TSM Myth hits back at RiceGum for calling out his Twitch viewership - Dexerto
Entertainment

TSM Myth hits back at RiceGum for calling out his Twitch viewership

Published: 21/Dec/2018 10:10 Updated: 21/Dec/2018 10:41

by Connor Bennett

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TSM’s Ali ‘Myth’ Kabbani and YouTuber Bryan ‘RiceGum’ Le traded verbal blows after RiceGum called out Myth for his viewership numbers on Twitch.

The pair were streaming Fortnite at the same time on Thursday, December 20, when RiceGum, who has swapped streaming on YouTube for Twitch, took shots at Myth for having a higher number of viewers than his fellow streamer.

That, however, did not go over well with Myth who clapped back and threatened RiceGum. The TSM streamer added that he wouldn’t be against calling up his TSM teammates for back-up if the beef escalated. 

RiceGum got things started when he said: “NickMercs got 20 [thousand viewers], Daequan got 20 and you got me right here. I got more views than Myth! Myth used to talk shit on me bro. Stop playing with me fool, I’m on your platform now.”

However, it didn’t take long for Myth to respond and threaten the YouTuber turned streamer for his comments. “Listen man, real talk bro, if Rice wants to talk shit imma call Dax, got him on the line dog,” Myth responded.

“Watch your fucking mouth Rice. Nah, I’m just kidding. I do got Dax on the line bro. If he wants to get torn apart again in a rap battle, Rice needs to back off buddy.”

Whilst Myth did he say he was only kidding, he continued to talk about RiceGum on stream, further escalating his apparent threats. 

“Rice, I will still talk shit about you buddy. You could have a hundred thousand times the amount of viewers I have brother,” Myth said after being linked a clip of what RiceGum said by his chat.

“Listen chat, I’ll call Hamz, I’ll call Dae, I’ll call Dax. Bro, he don’t want it man. Plain and simple, that’s all I gotta say. That’s too much heat! He really don’t want it. Fake ass gameplay looking ass.”

Myth finished off by challenging RiceGum to a game of Fortnite, telling his stream: “Somebody tell RiceGum to 1v1 me on Playground. Come 1v1 me on Playground. Tell him he’s got to get that little midget out from under this desk too, I know he holds the controller, I know he plays those games,” insinuating that Le doesn’t actually play Fortnite himself.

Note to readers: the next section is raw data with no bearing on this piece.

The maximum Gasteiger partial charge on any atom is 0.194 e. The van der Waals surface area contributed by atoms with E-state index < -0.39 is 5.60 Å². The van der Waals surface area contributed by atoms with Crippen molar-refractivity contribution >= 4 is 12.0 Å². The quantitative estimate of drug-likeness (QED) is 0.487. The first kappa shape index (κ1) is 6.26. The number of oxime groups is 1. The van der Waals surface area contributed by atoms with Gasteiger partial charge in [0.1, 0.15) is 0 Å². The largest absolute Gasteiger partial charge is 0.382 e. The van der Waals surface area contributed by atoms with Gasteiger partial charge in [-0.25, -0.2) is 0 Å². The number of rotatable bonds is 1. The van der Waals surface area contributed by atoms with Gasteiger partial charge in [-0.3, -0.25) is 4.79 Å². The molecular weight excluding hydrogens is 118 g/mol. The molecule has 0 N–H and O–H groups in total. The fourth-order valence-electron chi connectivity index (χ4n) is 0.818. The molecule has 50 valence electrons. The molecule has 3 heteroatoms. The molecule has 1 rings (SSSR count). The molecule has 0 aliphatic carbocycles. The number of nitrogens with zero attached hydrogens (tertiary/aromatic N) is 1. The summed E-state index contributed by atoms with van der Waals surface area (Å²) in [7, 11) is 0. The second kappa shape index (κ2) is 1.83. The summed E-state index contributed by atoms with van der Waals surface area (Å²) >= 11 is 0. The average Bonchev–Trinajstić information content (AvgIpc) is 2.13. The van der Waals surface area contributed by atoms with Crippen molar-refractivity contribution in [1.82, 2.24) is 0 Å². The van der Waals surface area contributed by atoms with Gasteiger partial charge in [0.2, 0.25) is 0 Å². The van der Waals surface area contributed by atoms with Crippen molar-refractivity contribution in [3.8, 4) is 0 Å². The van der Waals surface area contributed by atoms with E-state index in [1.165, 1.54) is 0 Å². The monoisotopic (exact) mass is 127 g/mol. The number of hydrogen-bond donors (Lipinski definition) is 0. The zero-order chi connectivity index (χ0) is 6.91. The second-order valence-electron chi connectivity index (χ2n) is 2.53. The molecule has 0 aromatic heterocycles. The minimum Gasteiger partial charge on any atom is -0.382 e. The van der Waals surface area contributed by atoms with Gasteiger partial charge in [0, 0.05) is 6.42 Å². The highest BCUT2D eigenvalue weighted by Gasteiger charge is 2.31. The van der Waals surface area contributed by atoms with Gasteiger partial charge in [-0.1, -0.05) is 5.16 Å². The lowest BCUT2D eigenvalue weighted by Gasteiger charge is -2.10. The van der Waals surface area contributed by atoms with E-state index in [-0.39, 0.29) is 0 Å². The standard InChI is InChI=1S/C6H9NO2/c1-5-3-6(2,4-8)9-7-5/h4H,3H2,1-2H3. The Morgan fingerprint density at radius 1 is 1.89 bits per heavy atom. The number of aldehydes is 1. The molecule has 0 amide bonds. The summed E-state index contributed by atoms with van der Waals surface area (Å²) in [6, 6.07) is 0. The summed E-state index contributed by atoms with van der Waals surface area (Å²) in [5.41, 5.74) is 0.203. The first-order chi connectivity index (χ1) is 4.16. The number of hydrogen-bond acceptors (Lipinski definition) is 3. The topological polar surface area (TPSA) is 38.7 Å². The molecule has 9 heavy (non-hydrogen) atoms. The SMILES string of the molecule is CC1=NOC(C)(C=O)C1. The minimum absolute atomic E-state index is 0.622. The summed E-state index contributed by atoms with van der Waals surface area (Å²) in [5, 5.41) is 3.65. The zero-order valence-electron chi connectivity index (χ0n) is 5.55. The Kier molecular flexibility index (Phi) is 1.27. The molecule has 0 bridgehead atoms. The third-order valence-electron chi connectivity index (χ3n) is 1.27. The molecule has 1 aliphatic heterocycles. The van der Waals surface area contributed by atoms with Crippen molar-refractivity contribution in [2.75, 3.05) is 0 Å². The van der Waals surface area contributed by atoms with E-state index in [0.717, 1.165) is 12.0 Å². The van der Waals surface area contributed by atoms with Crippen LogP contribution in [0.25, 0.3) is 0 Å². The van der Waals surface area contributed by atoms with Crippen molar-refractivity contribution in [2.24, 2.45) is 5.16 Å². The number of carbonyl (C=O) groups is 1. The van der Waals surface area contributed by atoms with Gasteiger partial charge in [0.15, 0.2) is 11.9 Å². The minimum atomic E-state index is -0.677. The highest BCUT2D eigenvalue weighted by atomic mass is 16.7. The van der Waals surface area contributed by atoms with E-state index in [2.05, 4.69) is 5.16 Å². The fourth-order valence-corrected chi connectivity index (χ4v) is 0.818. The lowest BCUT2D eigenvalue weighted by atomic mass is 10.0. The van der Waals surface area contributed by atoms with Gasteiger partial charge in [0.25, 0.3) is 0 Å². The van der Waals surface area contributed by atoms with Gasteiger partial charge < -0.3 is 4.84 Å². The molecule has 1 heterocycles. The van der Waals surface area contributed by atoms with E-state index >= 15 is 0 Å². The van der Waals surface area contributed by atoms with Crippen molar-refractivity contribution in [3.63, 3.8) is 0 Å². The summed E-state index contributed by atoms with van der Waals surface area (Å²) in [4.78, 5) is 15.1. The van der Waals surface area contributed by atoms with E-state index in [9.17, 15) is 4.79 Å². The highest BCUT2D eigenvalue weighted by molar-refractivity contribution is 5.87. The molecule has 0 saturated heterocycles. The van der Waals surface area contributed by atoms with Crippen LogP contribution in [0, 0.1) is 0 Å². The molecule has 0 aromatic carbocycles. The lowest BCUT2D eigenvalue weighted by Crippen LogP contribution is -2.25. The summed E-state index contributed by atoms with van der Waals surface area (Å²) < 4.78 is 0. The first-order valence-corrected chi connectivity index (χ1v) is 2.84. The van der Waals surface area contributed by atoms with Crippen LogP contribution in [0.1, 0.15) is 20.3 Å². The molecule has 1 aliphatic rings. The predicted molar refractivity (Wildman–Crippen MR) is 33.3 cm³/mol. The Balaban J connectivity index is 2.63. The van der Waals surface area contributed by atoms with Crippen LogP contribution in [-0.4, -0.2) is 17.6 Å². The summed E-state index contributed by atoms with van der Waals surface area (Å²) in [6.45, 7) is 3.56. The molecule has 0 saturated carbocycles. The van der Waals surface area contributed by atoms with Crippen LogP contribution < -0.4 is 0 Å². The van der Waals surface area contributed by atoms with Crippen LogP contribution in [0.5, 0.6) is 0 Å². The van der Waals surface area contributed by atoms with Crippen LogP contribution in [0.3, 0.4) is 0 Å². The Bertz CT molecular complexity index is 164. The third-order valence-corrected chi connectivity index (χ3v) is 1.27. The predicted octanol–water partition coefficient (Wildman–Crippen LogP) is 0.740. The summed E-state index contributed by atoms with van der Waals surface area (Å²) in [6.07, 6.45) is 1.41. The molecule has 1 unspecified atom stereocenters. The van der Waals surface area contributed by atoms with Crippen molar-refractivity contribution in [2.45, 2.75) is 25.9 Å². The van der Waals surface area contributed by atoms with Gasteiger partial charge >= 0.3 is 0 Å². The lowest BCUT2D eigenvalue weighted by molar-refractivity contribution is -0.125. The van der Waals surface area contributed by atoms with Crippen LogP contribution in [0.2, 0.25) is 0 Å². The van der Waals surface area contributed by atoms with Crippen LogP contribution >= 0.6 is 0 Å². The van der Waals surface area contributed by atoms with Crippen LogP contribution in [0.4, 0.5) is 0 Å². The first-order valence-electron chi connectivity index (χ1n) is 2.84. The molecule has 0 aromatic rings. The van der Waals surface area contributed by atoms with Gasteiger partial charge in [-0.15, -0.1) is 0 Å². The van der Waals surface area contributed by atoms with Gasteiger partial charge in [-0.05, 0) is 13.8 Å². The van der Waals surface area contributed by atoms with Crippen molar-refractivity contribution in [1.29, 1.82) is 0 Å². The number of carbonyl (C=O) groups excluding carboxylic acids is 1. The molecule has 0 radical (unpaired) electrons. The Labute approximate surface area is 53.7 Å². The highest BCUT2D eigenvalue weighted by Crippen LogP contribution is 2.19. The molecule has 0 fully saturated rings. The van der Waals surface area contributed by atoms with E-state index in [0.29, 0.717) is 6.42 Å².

RiceGum has yet to respond to Myth’s challenge, but we’ll be sure to keep you updated as new information becomes available. 

Entertainment

Dream responds to #dreamwaswrong trending on Twitter

Published: 22/Jan/2021 21:53

by Theo Salaun

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YouTuber and Minecraft content creator Dream has finally responded to the #dreamwaswrong trend on Twitter, using his DreamWasTaken account to assert he disavows the behavior displayed by some of his fans.

Dream and his cohorts, including known creators like Tommyinnit and GeorgeNotFound, are incredibly popular on YouTube and beyond thanks to an infinitum of Dream Team videos and the Dream SMP server.

While that level of fame means possibility for mainstream collaboration with the likes of superstar TikTok influencer Addison Rae, it also comes with downsides. Notably, #dreamwaswrong began trending on Twitter as fans blamed Dream for encouraging his stans, some of whom are prone to producing inappropriate fan art involving minors.

As critics explain, Dream’s love for his fans supposedly equates to egging on the ways they express their fandom — thereby supporting the production of “CP.” In response, he explained: “I’ve said this before but don’t ship creators that are uncomfortable with it, and especially not minors. It’s disgusting to draw NSFW stuff about minors or anyone that hasn’t explicitly said it’s fine.”

After addressing the drama directly, by reaffirming that “NSFW stuff about minors” is distasteful, Dream continued on to explain why it’s unfair to misgeneralize his role in the production of such content.

In a follow-up tweet aimed at defending his support for his fans, the Minecraft YouTuber said, “With 16 million subscribers that’s 1 out of every 480 people IN THE WORLD that are subscribed. There’s bound to be thousands of terrible people, but there’s also bound to be millions of great ones. If you’re looking for hate or disgusting stuff, you’ll find it. Stop looking.”

As he shows, boasting 16 million subscribers on YouTube means that “out of every 480 people in the world,” at least one is a fan of Dream’s content. That is an enormous quantity of supporters, and it should not be surprising that there are “thousands of terrible people” within the millions of fans.

This sentiment appears to be echoed by his fans — as many have resurfaced earlier videos showing that the content creator has never specifically encouraged the creation of relationship fanfiction or “CP.”

It remains unclear how satisfied people are with Dream’s response, but the overall sentiment appears to be positive. While it feels unreasonable to expect a creator to be wholly responsible for the actions of their audience, this incident does provide a cautionary tale.

Considering this “disgusting” group of Dream’s stans, the prevailing community critique remains: If you are an influencer, you have some obligation to directly and quickly curtail negative behavior by those you influence.